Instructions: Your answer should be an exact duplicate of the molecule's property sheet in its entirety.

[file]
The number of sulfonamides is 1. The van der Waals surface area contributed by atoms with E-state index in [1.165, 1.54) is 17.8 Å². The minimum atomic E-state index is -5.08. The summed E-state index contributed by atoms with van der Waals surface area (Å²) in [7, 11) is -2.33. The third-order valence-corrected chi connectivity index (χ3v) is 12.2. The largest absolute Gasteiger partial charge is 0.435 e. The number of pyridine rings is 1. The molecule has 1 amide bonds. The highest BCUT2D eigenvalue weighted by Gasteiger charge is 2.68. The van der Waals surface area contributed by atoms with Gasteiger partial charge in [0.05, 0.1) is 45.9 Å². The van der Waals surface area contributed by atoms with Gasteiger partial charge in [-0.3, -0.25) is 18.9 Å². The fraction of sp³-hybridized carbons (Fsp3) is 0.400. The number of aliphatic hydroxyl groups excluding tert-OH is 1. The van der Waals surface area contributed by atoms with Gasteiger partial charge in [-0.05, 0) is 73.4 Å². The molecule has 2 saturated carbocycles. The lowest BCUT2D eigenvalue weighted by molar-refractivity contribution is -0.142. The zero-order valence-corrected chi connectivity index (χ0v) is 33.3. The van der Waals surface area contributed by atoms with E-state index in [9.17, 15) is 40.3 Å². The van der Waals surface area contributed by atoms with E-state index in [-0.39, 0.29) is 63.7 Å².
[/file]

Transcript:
The number of sulfonamides is 1. The van der Waals surface area contributed by atoms with E-state index in [1.165, 1.54) is 17.8 Å². The minimum atomic E-state index is -5.08. The summed E-state index contributed by atoms with van der Waals surface area (Å²) in [7, 11) is -2.33. The third-order valence-corrected chi connectivity index (χ3v) is 12.2. The largest absolute Gasteiger partial charge is 0.435 e. The number of pyridine rings is 1. The molecule has 1 amide bonds. The highest BCUT2D eigenvalue weighted by Gasteiger charge is 2.68. The van der Waals surface area contributed by atoms with Gasteiger partial charge in [0.05, 0.1) is 45.9 Å². The van der Waals surface area contributed by atoms with Gasteiger partial charge in [-0.3, -0.25) is 18.9 Å². The fraction of sp³-hybridized carbons (Fsp3) is 0.400. The number of aliphatic hydroxyl groups excluding tert-OH is 1. The van der Waals surface area contributed by atoms with Gasteiger partial charge in [-0.05, 0) is 73.4 Å². The molecule has 2 saturated carbocycles. The lowest BCUT2D eigenvalue weighted by molar-refractivity contribution is -0.142. The zero-order valence-corrected chi connectivity index (χ0v) is 33.3. The van der Waals surface area contributed by atoms with E-state index in [9.17, 15) is 40.3 Å². The van der Waals surface area contributed by atoms with E-state index in [-0.39, 0.29) is 63.7 Å².